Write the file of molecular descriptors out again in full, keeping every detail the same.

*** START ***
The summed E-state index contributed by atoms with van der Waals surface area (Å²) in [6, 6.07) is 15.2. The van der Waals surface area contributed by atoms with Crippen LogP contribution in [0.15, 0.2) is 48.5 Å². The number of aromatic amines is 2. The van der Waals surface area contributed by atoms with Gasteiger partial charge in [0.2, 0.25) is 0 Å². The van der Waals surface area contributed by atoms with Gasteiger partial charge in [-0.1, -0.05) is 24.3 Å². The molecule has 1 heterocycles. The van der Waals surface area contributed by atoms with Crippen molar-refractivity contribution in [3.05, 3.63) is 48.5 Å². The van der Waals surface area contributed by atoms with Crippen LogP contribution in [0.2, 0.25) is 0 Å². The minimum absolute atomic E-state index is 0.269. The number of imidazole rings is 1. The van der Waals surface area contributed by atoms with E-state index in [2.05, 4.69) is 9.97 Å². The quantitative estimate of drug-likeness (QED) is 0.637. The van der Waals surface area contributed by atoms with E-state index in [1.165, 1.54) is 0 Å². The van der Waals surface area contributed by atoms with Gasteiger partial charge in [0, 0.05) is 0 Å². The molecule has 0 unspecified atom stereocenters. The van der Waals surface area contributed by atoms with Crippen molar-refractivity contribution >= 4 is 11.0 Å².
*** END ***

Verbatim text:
The summed E-state index contributed by atoms with van der Waals surface area (Å²) in [6, 6.07) is 15.2. The van der Waals surface area contributed by atoms with Crippen LogP contribution in [0.15, 0.2) is 48.5 Å². The number of aromatic amines is 2. The van der Waals surface area contributed by atoms with Gasteiger partial charge in [0.2, 0.25) is 0 Å². The van der Waals surface area contributed by atoms with Gasteiger partial charge in [-0.1, -0.05) is 24.3 Å². The molecule has 1 heterocycles. The van der Waals surface area contributed by atoms with Crippen molar-refractivity contribution in [3.05, 3.63) is 48.5 Å². The van der Waals surface area contributed by atoms with Crippen LogP contribution in [0.2, 0.25) is 0 Å². The minimum absolute atomic E-state index is 0.269. The number of imidazole rings is 1. The van der Waals surface area contributed by atoms with E-state index in [2.05, 4.69) is 9.97 Å². The quantitative estimate of drug-likeness (QED) is 0.637. The van der Waals surface area contributed by atoms with E-state index in [1.165, 1.54) is 0 Å². The van der Waals surface area contributed by atoms with Gasteiger partial charge in [0, 0.05) is 0 Å². The molecule has 0 unspecified atom stereocenters. The van der Waals surface area contributed by atoms with Crippen molar-refractivity contribution >= 4 is 11.0 Å².